Samskip wants to offer a one-stop-shop for its customers across its European multimodal network, explains its chief commercial officer Jérôme Feuvrier
European logistics operator Samskip is focusing on integration and interaction with customers following a series of acquisitions.
These include acquiring shipping and transport businesses Nor Lines in 2017, Euro Container Line and German logistics company Züst & Bachmeier in 2016.
Samskip chief commercial officer Jérôme Feuvrier told Container Shipping & Trade “The acquisitions have augmented our pan-European modern network. This is a strength that we need to build on by being a more integrated company than we are today.”
He explains that the acquisitions have brought different systems and processes with them. “We are in the process of aligning them to interact with customers in an integrated way and offer them a one-stop-shop across the network. Transforming the assets we have allows us to truly differentiate ourselves in the market.”
He says “The first thing is integrating all the functions, so there are not different trade teams working independently; rather, all trades merge into one single organisation. This does not always mean in one place but under one management and one process.”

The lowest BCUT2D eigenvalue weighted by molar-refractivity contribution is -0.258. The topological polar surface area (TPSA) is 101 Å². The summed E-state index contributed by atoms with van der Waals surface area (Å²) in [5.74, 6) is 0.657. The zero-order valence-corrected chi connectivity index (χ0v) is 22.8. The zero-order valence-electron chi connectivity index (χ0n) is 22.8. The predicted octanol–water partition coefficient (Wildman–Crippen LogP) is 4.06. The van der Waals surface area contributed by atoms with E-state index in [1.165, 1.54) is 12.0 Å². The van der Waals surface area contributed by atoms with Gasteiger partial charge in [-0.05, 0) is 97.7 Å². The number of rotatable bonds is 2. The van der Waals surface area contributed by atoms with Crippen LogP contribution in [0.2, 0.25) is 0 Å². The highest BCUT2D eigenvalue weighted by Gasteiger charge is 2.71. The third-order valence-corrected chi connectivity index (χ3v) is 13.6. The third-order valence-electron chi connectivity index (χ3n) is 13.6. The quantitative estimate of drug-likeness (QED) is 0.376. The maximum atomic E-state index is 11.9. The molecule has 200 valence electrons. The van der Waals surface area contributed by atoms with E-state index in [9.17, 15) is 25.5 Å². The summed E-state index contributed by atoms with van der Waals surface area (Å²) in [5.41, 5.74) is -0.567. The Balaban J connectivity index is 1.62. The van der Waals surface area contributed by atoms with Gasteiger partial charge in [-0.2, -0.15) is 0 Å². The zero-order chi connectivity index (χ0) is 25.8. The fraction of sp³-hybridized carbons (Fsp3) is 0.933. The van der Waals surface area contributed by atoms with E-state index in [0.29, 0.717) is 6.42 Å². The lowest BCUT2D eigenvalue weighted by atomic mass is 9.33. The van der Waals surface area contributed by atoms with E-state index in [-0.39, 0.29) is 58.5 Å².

This involves moving from varied legacy systems to one core system called My Samskip. Mr Feuvrier says “This involves managing booked orders in a central way so the flow of service and information across the whole organisation is in one system developed inhouse. This brings us a totally integrated approach to customers.”
My Samskip allows customers to place bookings directly through the website or through an EDI.
Comparing this to the previous system and explaining how the new system is more efficient, he says “Using different booking systems for train, truck and sea required a lot of manual input, but the new integrated system manages any aspect of the intermodal operation. It will have full visibility of the intermodal connections with trucks, barges and future vessel connections at the time of booking. We can provide a compilation of information to customers from different systems.”